In a magnetic disk device in which a magnetic head 5 moves along an arc radially of a disk 2 as shown in FIG. 8, that is, in which a structure of a rotary type actuator is provided, an amount 191 of floating of the magnetic head 5 with respect to the disk 2 increases linearly up to a certain radial position of the disk 2 and, thereafter, it is reduced again along a curve, as shown in FIG. 9. This has an effect on the recording density along the radial direction of the disk, when the number of sectors at respective radial positions throughout the surface of the disk are changed such that the signal to noise ratio [S/N] does not become less than a certain value. This is because, in very high recording density situations, recording density for radial position of the disk 2 based on S/N measurements is affected more by the floating amount 191 of the magnetic head 5 rather than the magnetic characteristics of the disk 2 and the magnetic circuit characteristics of the magnetic head 5. Thus, in the inner and outer radial positions of the disk 2 in which the floating amount 191 of the magnetic head 5 is small, it is possible to record at higher density than that in the middle radial portion. Thus, the recording density corresponding to the respective ranges of number of the sectors becomes that shown in FIGS. 6 and 7. To improve the effective capacity of the device the floating amount 191 of the magnetic head 5 shown in FIG. 9 should be set such that the ratio of the maximum value to the minimum value thereof is at least not more than 135% and, preferably, not more than 120%. In such a case it is possible to provide an efficient variable sector magnetic disk device having large memory capacity.

A system in which the number of sectors on a recording track 101 is variable in a radial direction of the disk becomes possible by means of the design procedure of the present invention. FIG. 10, described above, shows a flowchart of this procedure.

A construction and an operation of a magnetic disk device using the present invention in which the number of sectors on one recording track 101 is variable in a radial direction of disk will now be described.

FIGS. 12 and 13 are perspective views of outer configurations of a magnetic disk device in which an embodiment of the present invention may be employed. An electronic circuit may be mounted on a circuit substrate 71. The substrate 71 and a frame 81, together with an anti-vibration member 82 are mounted on the mechanism portion in which the disk 2 and the magnetic head 5 shown in FIG. 8, etc., are sealed in a cup shaped housing 51 shown in FIG. 11. When this magnetic disk device is incorporated in a computer system it is used with the circuit substrate 71 upside down, as shown in FIG. 13. The electronic circuit of this magnetic disk device is mainly mounted on the previously mentioned circuit substrate and FIG. 14 shows a construction of one such electronic circuit.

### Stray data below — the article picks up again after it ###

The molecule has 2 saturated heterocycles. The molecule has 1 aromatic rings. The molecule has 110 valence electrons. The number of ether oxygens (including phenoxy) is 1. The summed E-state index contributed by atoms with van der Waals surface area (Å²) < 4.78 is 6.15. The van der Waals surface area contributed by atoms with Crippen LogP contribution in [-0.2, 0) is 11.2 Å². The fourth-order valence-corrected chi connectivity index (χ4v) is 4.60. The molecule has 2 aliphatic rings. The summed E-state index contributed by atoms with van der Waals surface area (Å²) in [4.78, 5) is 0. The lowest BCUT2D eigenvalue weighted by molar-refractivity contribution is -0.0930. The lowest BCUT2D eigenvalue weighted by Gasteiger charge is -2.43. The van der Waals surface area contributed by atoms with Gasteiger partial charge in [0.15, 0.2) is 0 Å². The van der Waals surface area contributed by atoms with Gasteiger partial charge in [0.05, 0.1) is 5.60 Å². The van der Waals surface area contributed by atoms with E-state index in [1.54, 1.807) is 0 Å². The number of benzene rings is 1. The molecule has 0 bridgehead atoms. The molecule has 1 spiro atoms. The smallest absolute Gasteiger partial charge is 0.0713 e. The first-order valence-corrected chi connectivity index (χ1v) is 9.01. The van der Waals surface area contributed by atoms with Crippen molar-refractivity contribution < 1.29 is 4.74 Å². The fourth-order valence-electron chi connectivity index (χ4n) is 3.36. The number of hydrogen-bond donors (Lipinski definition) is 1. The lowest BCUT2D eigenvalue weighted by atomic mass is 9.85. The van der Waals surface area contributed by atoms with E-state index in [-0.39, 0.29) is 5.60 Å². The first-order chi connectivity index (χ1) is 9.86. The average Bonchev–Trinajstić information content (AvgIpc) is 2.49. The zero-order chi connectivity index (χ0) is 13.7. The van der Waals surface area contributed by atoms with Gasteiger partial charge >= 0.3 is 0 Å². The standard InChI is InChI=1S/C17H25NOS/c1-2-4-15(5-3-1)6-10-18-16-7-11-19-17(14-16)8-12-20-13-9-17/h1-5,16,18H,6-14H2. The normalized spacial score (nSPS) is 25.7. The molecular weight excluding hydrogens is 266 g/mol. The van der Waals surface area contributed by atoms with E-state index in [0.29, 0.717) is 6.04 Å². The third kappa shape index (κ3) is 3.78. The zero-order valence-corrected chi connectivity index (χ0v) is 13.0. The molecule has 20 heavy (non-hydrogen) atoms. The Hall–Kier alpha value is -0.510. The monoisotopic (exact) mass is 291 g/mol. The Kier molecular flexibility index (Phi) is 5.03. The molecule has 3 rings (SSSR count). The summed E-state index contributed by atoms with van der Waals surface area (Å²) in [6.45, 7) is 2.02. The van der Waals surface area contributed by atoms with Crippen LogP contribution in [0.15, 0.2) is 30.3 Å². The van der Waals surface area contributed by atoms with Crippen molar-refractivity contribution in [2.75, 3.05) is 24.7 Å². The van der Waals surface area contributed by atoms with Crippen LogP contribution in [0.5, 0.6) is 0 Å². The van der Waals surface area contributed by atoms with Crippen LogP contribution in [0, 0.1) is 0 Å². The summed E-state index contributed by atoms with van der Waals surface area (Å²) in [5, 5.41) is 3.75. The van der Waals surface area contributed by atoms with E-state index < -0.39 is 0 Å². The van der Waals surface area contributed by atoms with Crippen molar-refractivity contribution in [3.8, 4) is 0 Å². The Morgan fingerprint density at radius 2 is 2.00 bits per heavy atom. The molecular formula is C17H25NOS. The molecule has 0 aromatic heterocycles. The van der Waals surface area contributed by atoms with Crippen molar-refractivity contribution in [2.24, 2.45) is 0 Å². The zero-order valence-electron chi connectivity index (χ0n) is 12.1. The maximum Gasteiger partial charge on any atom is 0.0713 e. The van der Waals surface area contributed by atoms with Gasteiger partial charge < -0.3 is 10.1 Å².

The construction and operation will be described next briefly with reference to FIG. 14.

When a power source is connected to the magnetic disk device, a microprocessor 230 supplies a start instruction to a spindle motor drive control circuit 270 to rotate the spindle motor 4 while checking while the microprocessor performs a checking operation on a main portion of the electronic circuit, for example, a buffer memory 242. When rotation of the disk 2 reaches the normal rotation speed and a read/write operation becomes possible, an indication of these conditions can be sent to an upper level system.

An instruction (a read instruction or a write instruction, etc.) from the upper level system is given through an SCSI interface 200 to an SCSI control circuit 210. The SCSI control circuit 210 analyzes this instruction and instructs a disk control circuit 220 designating a range to be read or written by addresses that include cylinder number, head number and sector number. Further, the SCSI control circuit instructs the microprocessor 230 to shift and position the magnetic head 5. In the mean time, for example, during execution of a write instruction, write data is stored in a buffer memory 242 through a buffer memory control circuit 241.